Is coding games for touchscreens difficult? "Often games designed around touch will have gestures. Slice through this, slide across this path, drag through the middle of that. Games designed around a mouse will have clicks and drags, where the endpoints are the critical factor. In most respects, it is just like dealing with a pattern of points. A mouse is more about the position at the moment of click, or the moment of release: "down" and "up" positions are important, but the middle is not. With touch devices, the location of "down" and "up" are less important, usually more important are the points in between. Since it often involves slightly more processing, matching the gesture and deciding if a gesture was close enough to a range rather than just testing the coordinates at a down/up/click event, it is consequently slightly more complex." via GameDev.net

Automotive Q&A about head-up displays "Q: How do you see the US market for HUDs shaping up in terms of OEM adoption? And do you see the HUD becoming more important as a route to prevent distracting the driver too much? A: Both the US and global HUD market are in the midst of tremendous growth. Over the past several years, there haven over 20 new adoptions of HUD, as well as several car manufacturers launching their first model equipped with HUD and all market indicators suggest that growth trend will continue going forward. HUD systems enhance the overall driving experience by allowing drivers to keep their eyes on the road while still viewing critical vehicle data, minimising driver distraction. With the increased adoption of active safety features such as blind spot detection and lane departure warnings along with navigation and smart phone integration, car manufacturers seek to find a way to deliver all of this information to the driver without "overloading" them with information and causing a distraction. HUD systems are emerging as an optimal method to help combat driver distraction." via just-auto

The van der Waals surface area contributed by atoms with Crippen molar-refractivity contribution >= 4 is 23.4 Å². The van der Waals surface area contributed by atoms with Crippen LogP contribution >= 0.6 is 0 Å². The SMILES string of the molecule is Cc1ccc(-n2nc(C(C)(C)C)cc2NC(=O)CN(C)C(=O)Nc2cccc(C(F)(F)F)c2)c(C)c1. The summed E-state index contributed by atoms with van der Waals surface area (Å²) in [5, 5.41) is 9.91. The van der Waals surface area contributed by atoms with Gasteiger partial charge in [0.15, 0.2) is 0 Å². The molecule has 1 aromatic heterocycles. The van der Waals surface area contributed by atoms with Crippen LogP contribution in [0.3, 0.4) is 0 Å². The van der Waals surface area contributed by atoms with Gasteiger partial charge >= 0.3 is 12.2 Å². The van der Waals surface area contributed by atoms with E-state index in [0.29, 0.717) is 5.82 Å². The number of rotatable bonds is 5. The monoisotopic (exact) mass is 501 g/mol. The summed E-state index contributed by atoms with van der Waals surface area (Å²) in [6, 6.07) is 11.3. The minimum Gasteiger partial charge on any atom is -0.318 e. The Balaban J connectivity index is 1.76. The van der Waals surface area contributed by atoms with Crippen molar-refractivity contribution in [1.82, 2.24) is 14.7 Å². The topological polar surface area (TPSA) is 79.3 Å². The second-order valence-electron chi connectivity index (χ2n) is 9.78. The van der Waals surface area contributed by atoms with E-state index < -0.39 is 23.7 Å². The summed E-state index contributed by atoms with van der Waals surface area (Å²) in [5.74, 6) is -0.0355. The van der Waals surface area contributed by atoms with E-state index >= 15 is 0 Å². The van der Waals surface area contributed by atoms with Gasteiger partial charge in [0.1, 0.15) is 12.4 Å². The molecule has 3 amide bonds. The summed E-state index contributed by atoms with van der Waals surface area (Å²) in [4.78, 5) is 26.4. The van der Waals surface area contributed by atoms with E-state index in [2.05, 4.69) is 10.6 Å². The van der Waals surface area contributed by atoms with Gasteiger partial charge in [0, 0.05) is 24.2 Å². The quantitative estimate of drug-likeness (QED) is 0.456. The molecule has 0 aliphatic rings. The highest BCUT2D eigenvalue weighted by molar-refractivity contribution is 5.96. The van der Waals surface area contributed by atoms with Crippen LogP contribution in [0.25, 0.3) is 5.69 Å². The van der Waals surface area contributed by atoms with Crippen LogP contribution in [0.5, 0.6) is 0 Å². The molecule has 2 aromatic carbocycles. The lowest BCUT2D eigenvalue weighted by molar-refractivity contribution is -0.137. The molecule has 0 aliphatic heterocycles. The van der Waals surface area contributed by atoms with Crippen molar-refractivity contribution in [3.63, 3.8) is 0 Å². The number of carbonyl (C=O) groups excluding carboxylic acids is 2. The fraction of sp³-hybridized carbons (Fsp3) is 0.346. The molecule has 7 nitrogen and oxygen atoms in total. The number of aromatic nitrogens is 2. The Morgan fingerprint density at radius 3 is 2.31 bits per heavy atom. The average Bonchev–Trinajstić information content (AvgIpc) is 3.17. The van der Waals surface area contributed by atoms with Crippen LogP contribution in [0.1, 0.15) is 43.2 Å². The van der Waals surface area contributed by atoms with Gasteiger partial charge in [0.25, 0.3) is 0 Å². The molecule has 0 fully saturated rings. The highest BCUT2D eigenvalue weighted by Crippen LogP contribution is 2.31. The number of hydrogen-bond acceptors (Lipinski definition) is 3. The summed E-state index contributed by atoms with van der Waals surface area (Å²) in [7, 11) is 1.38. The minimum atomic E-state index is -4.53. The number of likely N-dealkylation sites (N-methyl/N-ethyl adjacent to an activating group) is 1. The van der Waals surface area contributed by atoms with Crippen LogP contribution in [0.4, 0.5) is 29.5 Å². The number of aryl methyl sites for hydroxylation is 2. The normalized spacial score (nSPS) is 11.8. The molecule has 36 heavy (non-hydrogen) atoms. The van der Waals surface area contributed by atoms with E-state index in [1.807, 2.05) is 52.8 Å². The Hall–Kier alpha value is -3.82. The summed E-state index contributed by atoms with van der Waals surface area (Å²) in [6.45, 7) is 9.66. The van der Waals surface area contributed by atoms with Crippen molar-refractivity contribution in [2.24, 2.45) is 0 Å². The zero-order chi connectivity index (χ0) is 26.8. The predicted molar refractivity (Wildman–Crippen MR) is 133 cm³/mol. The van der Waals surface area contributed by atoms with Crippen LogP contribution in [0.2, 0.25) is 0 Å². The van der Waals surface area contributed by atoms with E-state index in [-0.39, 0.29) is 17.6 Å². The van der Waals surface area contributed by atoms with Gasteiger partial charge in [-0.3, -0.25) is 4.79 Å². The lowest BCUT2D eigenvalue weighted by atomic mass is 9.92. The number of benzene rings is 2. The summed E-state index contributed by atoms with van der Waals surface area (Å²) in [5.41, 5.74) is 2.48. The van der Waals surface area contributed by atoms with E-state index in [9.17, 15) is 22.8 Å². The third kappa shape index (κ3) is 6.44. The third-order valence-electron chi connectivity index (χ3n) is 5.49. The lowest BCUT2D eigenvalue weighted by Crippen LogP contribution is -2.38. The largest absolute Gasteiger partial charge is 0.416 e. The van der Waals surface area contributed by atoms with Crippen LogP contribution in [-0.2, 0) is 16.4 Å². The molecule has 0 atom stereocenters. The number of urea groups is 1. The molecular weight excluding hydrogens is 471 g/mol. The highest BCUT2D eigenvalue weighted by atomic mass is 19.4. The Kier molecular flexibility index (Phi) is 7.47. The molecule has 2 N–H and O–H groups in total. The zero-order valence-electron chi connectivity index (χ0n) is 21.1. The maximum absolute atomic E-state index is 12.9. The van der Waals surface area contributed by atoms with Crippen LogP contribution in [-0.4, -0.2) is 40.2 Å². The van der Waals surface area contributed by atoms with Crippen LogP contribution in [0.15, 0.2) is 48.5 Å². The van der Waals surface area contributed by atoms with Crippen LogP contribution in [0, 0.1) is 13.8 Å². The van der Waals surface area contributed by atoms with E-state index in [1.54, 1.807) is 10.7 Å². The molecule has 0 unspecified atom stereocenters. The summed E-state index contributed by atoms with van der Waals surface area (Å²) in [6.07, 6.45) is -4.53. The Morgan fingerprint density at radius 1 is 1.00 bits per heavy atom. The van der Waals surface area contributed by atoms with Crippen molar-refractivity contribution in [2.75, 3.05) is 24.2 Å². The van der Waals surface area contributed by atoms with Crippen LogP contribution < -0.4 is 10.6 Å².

New research examines avionic display design and regulation "Synthetic vision, and its ability to enhance situational awareness will also be a focus for NASA, according to Ellis. "One of the primary things that we're focused on particularly (is) looking at the safety enhancements. One of them is looking at synthetic vision displays and developing minimum requirements specifically in regard to how they better improve situational awareness and their potential for preventing spatial disorientation and Loss of Energy State Awareness [LESA], so that would be something that provided directly to OEMs in terms of how they make their avionics and what's required by the FAA when they're doing so," said Stephens." via Aviation Today

Ingram Micro: 'It's time to take digital signage technology seriously' "Q: Is this an untapped opportunity for resellers? What are the benefits of embracing pro AV/digital signage sales? A: Without a doubt. If you look at the traditional IT resale market, we’re seeing constantly that the print and PC markets are in decline, and now everybody is moving into managed print services (MPS). The AV market is the total opposite. If you look at the professional audio/visual market and you look at the data Futuresource and others provide, it’s all growing. Retail digital signage is growing and corporate digital signage is growing. Our message to our partners is it’s time to take that technology seriously, because it is going to be the future of how everybody communicates, regardless of the size of their business. " via PCR

Has LCD Innovation Reached the End of the Line? "LCD owns the future by default. Still, cultural evolution gives rise to a desire for new means of interpersonal communication and information consumption. And some new products will require display characteristics that have not existed in the past, at least not at reasonable cost. An example: my new Samsung Galaxy S5 has a display that is truly sunlight readable. That is a characteristic most users would want in a cell phone, but it has taken years for the industry to supply it at a consumer-friendly cost. The GS5′s display is, of course, an AMOLED. Can LCD do what the GS5′s AMOLED is already doing?" via Display Central

What did you think about today's news? Leave a comment here and share your thoughts.

Tuesday
Jan152013

Display Technology News Roundup 1.15.2013

Image via PC World

Displair gives you a touchscreen out of thin air "Air flows out of the device, interacting with water drops to form a screen where you can beam images from a computer or tablet. But this is no mere projection screen, it's a fully interactive display, as I found it when I was able to play a game of Fruit Ninja just by waving my hand across the Displair's virtual screen." via PC World

CES 2013 OLED summary "But the most interesting OLED TVs didn't come from LG and Samsung this time - but from Sony and Panasonic. Both companies unveiled 56" 4K OLED TV prototypes. The two companies are collaboration on OLED technologies, and Sony made the TFT on Panasonic's set - which probably explains why both unveiled TVs in the same unique 56" size." via OLED-Info